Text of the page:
RELEVANCE TO THE CLINICAL PRACTICE: Patients are satisfied when health care is organised in a patient-/person-centred manner, that is, in accordance with patients' needs, avoiding gatekeeping, and when HCPs interact respectfully in encounters. Accessible HCPs during the diagnostic process of melanoma are required to inform, support and navigate patients within the healthcare system and through their diagnostic journey.

Place, publisher, year, edition, pages
John Wiley & Sons, 2019
Keywords
cancer, care needs, healthcare professional-patient relationship, patient-centred care, patients’ experience, qualitative study
National Category
Nursing
Identifiers
urn:nbn:se:umu:diva-155315 (URN)10.1111/jocn.14730 (DOI)000460767400018 ()30549354 (PubMedID)2-s2.0-85059608526 (Scopus ID)
Available from: 2019-01-11 Created: 2019-01-11 Last updated: 2019-10-16Bibliographically approved
Malmström, M., Rasmussen, B. H., Bernhardson, B.-M., Hajdarevic, S., Eriksson, L. E., Andersen, R. S. & MacArtney, J. I. (2018). It is important that the process goes quickly, isn't it?": A qualitative multi-country study of colorectal or lung cancer patients' narratives of the timeliness of diagnosis and quality of care. European Journal of Oncology Nursing, 34, 82-88
Open this publication in new window or tab >>It is important that the process goes quickly, isn't it?": A qualitative multi-country study of colorectal or lung cancer patients' narratives of the timeliness of diagnosis and quality of care
Show others...
2018 (English)In: European Journal of Oncology Nursing, ISSN 1462-3889, E-ISSN 1532-2122, Vol. 34, p. 82-88Article in journal (Refereed) Published
Abstract [en]

Purpose: The emphasis on early diagnosis to improve cancer survival has been a key factor in the development of cancer pathways across Europe. The aim of this analysis was to explore how the emphasis on early diagnosis and timely treatment is reflected in patient's accounts of care, from the first suspicion of colorectal or lung cancer to their treatment in Denmark, England and Sweden.

Method: We recruited 155 patients in Denmark, England and Sweden who were within six months of being diagnosed with lung or colorectal cancer. Data were collected via semi-structured narrative interviews and analysed using a thematic approach.

Results: Participants’ accounts of quality of care were closely related to how quickly (or not) diagnosis, treatment and/or healthcare processes went. Kinetic metaphors as a description of care (such as treadmill) could be interpreted positively as participants were willing to forgo some degree of control and accept disruption to their lives to ensure more timely care. Drawing on wider cultural expectations of the benefits of diagnosing and treating cancer quickly, some participants were concerned that the waiting times between interventions might allow time for the cancer to grow.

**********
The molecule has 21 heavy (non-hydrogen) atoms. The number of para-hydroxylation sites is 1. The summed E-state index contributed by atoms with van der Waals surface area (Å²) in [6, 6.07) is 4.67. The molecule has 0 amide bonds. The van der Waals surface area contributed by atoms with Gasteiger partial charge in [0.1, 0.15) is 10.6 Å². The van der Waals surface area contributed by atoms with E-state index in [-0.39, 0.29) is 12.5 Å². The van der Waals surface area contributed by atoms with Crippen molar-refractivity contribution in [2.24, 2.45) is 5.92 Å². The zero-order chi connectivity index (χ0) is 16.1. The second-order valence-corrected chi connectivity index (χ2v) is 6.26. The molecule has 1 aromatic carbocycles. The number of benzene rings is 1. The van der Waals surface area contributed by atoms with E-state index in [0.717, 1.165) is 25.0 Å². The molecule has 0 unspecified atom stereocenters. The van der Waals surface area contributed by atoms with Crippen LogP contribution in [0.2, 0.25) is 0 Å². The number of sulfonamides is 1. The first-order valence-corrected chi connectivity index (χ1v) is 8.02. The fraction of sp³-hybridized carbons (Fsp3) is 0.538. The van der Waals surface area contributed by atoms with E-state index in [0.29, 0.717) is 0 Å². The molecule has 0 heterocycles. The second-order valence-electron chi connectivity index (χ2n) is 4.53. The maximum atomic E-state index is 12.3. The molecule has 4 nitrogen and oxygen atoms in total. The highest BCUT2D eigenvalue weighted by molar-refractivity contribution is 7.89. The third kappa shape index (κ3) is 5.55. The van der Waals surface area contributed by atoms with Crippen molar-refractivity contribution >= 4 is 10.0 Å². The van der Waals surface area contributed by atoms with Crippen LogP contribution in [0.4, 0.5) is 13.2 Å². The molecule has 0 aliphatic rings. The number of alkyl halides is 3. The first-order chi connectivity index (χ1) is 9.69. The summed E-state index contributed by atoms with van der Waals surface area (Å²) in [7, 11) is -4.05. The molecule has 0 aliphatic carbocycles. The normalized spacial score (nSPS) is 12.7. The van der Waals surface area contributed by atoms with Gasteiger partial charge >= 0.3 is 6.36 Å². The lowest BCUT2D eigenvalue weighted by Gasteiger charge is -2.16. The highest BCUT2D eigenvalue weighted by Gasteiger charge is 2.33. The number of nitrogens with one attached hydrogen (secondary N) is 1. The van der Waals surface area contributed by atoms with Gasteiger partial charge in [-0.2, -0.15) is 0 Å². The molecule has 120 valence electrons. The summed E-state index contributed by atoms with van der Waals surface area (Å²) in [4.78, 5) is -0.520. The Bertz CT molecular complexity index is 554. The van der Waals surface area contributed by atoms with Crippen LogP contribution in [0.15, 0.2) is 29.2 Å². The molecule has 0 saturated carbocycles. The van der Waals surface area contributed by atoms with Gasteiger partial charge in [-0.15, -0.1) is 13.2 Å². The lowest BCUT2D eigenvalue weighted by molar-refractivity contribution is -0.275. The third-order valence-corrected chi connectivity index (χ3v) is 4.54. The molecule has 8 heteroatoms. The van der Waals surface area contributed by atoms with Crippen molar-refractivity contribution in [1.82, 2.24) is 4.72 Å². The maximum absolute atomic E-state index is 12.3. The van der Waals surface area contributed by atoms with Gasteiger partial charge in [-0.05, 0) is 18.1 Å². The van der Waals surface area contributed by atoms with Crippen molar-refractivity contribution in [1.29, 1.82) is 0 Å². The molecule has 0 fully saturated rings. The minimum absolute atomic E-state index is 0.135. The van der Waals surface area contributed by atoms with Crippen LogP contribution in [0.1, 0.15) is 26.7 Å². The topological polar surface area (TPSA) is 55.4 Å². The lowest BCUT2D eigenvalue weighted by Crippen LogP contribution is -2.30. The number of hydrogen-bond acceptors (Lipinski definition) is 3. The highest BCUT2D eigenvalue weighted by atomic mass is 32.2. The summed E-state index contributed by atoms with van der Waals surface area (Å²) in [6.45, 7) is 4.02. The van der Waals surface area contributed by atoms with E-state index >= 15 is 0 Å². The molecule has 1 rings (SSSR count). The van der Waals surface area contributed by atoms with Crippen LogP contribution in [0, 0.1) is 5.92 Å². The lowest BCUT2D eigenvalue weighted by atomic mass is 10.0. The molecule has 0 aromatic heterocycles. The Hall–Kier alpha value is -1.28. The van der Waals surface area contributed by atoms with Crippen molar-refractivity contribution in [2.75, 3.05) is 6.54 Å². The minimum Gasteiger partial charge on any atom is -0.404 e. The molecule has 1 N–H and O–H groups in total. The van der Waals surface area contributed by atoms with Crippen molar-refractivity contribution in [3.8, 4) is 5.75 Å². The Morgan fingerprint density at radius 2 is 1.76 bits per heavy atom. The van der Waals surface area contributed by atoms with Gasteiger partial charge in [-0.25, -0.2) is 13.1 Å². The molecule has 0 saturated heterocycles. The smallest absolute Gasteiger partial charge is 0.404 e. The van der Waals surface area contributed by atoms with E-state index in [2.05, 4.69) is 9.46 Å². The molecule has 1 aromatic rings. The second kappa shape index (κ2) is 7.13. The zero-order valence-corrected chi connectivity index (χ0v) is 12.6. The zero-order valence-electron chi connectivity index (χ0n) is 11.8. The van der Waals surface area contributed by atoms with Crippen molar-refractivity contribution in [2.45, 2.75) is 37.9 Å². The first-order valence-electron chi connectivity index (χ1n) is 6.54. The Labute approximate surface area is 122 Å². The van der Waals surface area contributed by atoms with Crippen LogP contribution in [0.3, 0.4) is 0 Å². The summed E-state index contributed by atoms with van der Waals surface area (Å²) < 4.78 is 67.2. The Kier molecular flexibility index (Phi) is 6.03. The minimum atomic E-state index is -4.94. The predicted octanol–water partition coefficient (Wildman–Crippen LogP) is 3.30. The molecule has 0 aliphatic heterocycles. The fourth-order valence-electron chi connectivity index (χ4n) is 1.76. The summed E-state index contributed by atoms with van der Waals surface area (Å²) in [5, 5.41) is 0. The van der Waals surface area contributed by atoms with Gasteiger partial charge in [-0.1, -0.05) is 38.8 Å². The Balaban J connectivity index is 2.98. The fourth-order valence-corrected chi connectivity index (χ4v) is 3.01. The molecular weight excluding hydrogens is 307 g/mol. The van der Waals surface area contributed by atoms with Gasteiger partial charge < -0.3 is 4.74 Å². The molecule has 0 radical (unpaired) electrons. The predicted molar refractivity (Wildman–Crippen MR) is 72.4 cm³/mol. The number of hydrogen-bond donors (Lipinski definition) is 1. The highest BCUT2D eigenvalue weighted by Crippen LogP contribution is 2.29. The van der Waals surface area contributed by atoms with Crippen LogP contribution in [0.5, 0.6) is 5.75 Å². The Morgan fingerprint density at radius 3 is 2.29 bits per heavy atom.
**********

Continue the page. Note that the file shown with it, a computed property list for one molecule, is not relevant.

Conclusions: Initiatives emphasising the timeliness of diagnosis and treatment are reflected in the ways some patients experience their care. However, these accounts were open to further contextualisation about what speed of healthcare processes meant for evaluating the quality of their care. Healthcare professionals could therefore be an important patient resource in providing reassurance and support about the timeliness of diagnosis or treatment.

Place, publisher, year, edition, pages
Elsevier, 2018
Keywords
Lung cancer, Colorectal cancer, Time, Multi-country comparison, Narrative analysis, Quality of health care, Patients' experiences
National Category
Nursing
Identifiers
urn:nbn:se:umu:diva-147569 (URN)10.1016/j.ejon.2018.04.002 (DOI)000438477600013 ()29784144 (PubMedID)2-s2.0-85045708103 (Scopus ID)
Available from: 2018-05-08 Created: 2018-05-08 Last updated: 2018-09-21Bibliographically approved
Fisher Pedersen, A., Forbes, L., Brain, K., Hvindberg, L., Nielsen Wulff, C., Lagerlund, M., . . . Vedsted, P. (2018). Negative cancer beliefs, recognition of cancer symptoms and anticipated time to help-seeking: an international cancer benchmarking partnership (ICBP) study. BMC Cancer, 18, Article ID 363.
Open this publication in new window or tab >>Negative cancer beliefs, recognition of cancer symptoms and anticipated time to help-seeking: an international cancer benchmarking partnership (ICBP) study
Show others...
2018 (English)In: BMC Cancer, ISSN 1471-2407, E-ISSN 1471-2407, Vol. 18, article id 363Article in journal (Refereed) Published
Abstract [en]